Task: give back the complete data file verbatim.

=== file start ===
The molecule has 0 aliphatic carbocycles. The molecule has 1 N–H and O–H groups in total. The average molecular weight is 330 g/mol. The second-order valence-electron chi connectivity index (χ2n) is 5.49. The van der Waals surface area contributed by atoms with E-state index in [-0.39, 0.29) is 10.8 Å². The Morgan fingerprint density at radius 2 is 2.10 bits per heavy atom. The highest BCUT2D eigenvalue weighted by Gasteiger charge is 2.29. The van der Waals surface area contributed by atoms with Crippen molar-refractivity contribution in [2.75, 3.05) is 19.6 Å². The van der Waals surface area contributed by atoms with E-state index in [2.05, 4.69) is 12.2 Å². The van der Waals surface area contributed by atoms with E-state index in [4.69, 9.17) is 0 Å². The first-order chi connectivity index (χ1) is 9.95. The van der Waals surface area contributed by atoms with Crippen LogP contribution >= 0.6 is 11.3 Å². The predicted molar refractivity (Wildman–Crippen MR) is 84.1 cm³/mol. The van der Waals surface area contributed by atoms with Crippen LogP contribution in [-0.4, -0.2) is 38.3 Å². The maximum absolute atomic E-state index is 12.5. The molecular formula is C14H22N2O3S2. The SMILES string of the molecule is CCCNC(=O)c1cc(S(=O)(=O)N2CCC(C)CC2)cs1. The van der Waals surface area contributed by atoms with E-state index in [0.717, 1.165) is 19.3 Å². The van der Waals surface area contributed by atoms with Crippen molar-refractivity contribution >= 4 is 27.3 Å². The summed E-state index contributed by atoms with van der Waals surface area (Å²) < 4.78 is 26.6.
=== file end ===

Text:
The molecule has 0 aliphatic carbocycles. The molecule has 1 N–H and O–H groups in total. The average molecular weight is 330 g/mol. The second-order valence-electron chi connectivity index (χ2n) is 5.49. The van der Waals surface area contributed by atoms with E-state index in [-0.39, 0.29) is 10.8 Å². The Morgan fingerprint density at radius 2 is 2.10 bits per heavy atom. The highest BCUT2D eigenvalue weighted by Gasteiger charge is 2.29. The van der Waals surface area contributed by atoms with Crippen molar-refractivity contribution in [2.75, 3.05) is 19.6 Å². The van der Waals surface area contributed by atoms with E-state index in [2.05, 4.69) is 12.2 Å². The van der Waals surface area contributed by atoms with E-state index in [4.69, 9.17) is 0 Å². The first-order chi connectivity index (χ1) is 9.95. The van der Waals surface area contributed by atoms with Crippen LogP contribution >= 0.6 is 11.3 Å². The predicted molar refractivity (Wildman–Crippen MR) is 84.1 cm³/mol. The van der Waals surface area contributed by atoms with Crippen LogP contribution in [-0.4, -0.2) is 38.3 Å². The maximum absolute atomic E-state index is 12.5. The molecular formula is C14H22N2O3S2. The SMILES string of the molecule is CCCNC(=O)c1cc(S(=O)(=O)N2CCC(C)CC2)cs1. The van der Waals surface area contributed by atoms with E-state index in [0.717, 1.165) is 19.3 Å². The van der Waals surface area contributed by atoms with Crippen molar-refractivity contribution >= 4 is 27.3 Å². The summed E-state index contributed by atoms with van der Waals surface area (Å²) < 4.78 is 26.6.